ICC Note: The Kerala High Court has dismissed a petition that would declare the Christian sacrament of confession unconstitutional. The sacrament came under scrutiny following a sex abuse scandal where two priest used their position to abuse a woman. Radicals in India seized on the scandal and attempted to use it to shrink Christians’ religious freedom rights.
08/04/2018 India (India.com) – The Kerala High Court today dismissed a petition for declaring sacramental confession among Christians unconstitutional, noting whether or not to confess one’s sin was an individual’s right.
A division bench of the court comprising Acting Chief Justice Hrishikesh Roy and Justice A K Jayasankaran Nambiar said nobody was compelled to follow the custom.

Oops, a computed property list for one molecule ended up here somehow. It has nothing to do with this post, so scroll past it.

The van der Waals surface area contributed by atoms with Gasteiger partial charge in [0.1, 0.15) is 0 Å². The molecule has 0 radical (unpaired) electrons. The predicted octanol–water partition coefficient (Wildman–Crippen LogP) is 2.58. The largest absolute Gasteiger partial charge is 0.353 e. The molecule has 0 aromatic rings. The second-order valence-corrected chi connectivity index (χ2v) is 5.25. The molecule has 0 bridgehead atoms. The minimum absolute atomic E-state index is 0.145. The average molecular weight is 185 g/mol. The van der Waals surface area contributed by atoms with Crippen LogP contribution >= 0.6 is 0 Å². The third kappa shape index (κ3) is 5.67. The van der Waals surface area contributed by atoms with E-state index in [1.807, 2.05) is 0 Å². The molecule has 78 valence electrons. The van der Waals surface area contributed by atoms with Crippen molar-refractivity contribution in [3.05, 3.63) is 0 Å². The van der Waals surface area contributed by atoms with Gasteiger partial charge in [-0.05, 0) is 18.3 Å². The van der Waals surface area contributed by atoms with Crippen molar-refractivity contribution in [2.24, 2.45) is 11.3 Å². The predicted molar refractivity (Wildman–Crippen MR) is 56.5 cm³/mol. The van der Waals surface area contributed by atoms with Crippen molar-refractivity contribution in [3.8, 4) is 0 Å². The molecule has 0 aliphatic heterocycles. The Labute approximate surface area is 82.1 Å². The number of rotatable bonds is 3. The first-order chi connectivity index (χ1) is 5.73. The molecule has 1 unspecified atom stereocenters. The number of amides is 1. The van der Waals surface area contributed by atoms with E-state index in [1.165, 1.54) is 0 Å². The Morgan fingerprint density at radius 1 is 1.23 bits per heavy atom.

The court said people living in a secular state have the right to choose their religious faith, and if someone does not want to follow a religion, he has every right to leave it.
“Whether to confess or not is an individual’s right. No one is compelled to follow the custom. In a secular state, one has the right to live without a religion also,” the court observed.
C S Chacko, the petitioner, had submitted that imposing “implied or expressed compulsion” on a member of a church to confess a sin before a priest infringed the Right to Privacy.
The respondent churches, including the Latin Catholic Church, the Syro Malabar Catholic Church, the Syro Malankara Church, the Malankara Orthodox Syrian Church and the Malankara Mar Thoma Syrian Church were “deliberately” violating the rights of people by following the practice, he said in the petition.
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